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For additional information about the evolution of advisory voting, including the article's referenced Pfizer-AFSCME project being conducted with Yale's Millstein Center for Corporate Governance, see

Note:  Pfizer has been represented on the Forum Advisory Panel that defined principles for shared management and investor interests in compensation practices, including the exchange of information needed by decision-makers; Stephen M. Davis, has been preparing research papers for the Yale University Millstein Center for Corporate Governance relating to that Forum program's project addressing advisory voting and to the broader applications of its shareholder communication processes.


New York Times, May 6, 2008 article


May 6, 2008


Aflac Investors Get a Say on Executive Pay, a First for a U.S. Company

Aflac on Monday became the first American company to give shareholders a vote on top management’s compensation — or, in governance parlance, a say on pay. And apparently they think the compensation committee is doing a fine job.

Slightly more than 93 percent of shareholders approved of the $11.96 million compensation package that Daniel P. Amos, Aflac’s chief executive for the last 18 years, received last year. Only 2.5 percent voted against it.

The resounding vote of confidence does not surprise compensation experts. “Aflac is well suited for a say-on-pay vote because it has a good story to tell to shareholders,” said Irving S. Becker, who heads up the Hay Group’s executive compensation practice. “Aflac’s C.E.O. has created a lot of value for shareholders over his long tenure, and his pay package is shareholder-friendly.”

Indeed, Aflac’s stock has appreciated by more than 3,000 percent during Mr. Amos’s tenure. The stock closed at $66.88 Monday, down 26 cents.

“As he makes more money, I make more money,” said George H. Nader, a shareholder in West Point, Ga., who has been accumulating Aflac shares for more than 30 years. “The dividend keeps increasing and the shares have done well. The man at the top is thinking of the shareholders, and he deserves to be compensated for that.”

Such comments come as a relief to Mr. Amos, who said he was particularly “thrilled” with the paucity of thumbs-down votes. “There’s no question that I make a lot of money,” he said in an interview after the meeting. “But I couldn’t be sure that all of our shareholders understood the concept of pay for performance, that I do well only if they do well.”

Aflac is the first of what governance experts expect will be numerous companies to offer shareholders a say on pay. Verizon Communications, Par Pharmaceutical, Blockbuster and RiskMetrics have pledged to do so, and shareholders are clamoring for the vote at other companies.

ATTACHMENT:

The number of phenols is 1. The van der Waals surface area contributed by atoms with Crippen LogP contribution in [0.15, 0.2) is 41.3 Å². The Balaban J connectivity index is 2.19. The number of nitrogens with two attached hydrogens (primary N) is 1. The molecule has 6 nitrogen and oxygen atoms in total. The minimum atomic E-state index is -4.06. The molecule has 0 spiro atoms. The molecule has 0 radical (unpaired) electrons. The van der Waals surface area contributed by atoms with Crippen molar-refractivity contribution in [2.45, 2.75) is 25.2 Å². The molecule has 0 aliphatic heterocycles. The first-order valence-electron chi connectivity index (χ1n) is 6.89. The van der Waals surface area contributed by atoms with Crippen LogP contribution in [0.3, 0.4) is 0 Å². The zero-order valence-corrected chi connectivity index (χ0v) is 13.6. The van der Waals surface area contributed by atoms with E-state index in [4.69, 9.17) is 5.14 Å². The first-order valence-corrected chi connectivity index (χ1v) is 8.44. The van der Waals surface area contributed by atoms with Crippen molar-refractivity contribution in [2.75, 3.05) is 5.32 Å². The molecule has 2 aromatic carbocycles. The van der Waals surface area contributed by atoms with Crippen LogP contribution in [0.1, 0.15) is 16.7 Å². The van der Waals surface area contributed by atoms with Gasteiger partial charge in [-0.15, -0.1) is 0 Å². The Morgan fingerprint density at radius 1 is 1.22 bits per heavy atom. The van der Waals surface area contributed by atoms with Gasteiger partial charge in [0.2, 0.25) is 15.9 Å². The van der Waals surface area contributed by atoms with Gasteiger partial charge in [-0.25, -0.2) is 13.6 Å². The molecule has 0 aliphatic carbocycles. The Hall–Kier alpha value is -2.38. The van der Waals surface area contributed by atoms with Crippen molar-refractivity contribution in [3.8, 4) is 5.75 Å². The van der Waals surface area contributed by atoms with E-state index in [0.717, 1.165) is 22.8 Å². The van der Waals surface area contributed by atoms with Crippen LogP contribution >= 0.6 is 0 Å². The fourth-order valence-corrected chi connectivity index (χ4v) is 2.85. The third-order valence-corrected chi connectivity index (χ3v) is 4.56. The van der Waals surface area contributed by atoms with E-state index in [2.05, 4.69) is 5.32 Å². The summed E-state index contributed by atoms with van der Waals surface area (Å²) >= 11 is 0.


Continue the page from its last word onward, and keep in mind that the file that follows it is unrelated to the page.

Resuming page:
Last year, investors filed 60 resolutions asking for a say on pay and got about 44 percent of the vote, on average. This year, more than 90 such resolutions were filed.

A group of companies and investors, led by Pfizer, Walden Asset Management and the American Federation of State, County and Municipal Employees, has been working with the Millstein Center for Corporate Governance and Performance at the Yale School of Management to see whether they can forge common ground concerning say on pay.

Say-on-pay votes do not enable shareholders to usurp the compensation committee’s authority. They are a retrospective thumbs-up-or-down vote on pay that was awarded the previous year — in other words, a show of confidence or lack thereof in the committee’s actions.

Say-on-pay votes have been common in Britain and Australia for several years, and governance experts say they have most likely reined in compensation in those countries.

Say-on-pay votes fall far short of providing compensation committees with a blueprint for action, though.

“If shareholders vote ‘no,’ you can’t tell if they are against the mix of cash and equity, the performance metrics, or the whole compensation philosophy,” said Laura Thatcher, a partner who specializes in executive compensation at the law firm of Alston & Bird. “And a ‘yes’ vote can make the board unwilling to change any element of the compensation package in the future.”

In Aflac’s case, that may be a moot point. Mr. Amos said that Aflac had used the same compensation methodology for 13 years.

“We’ve changed the mix a bit, adding more restricted stock and cutting back on options,” he said. “But the formula for that top number remains the same.”


Copyright 2008 The New York Times Company




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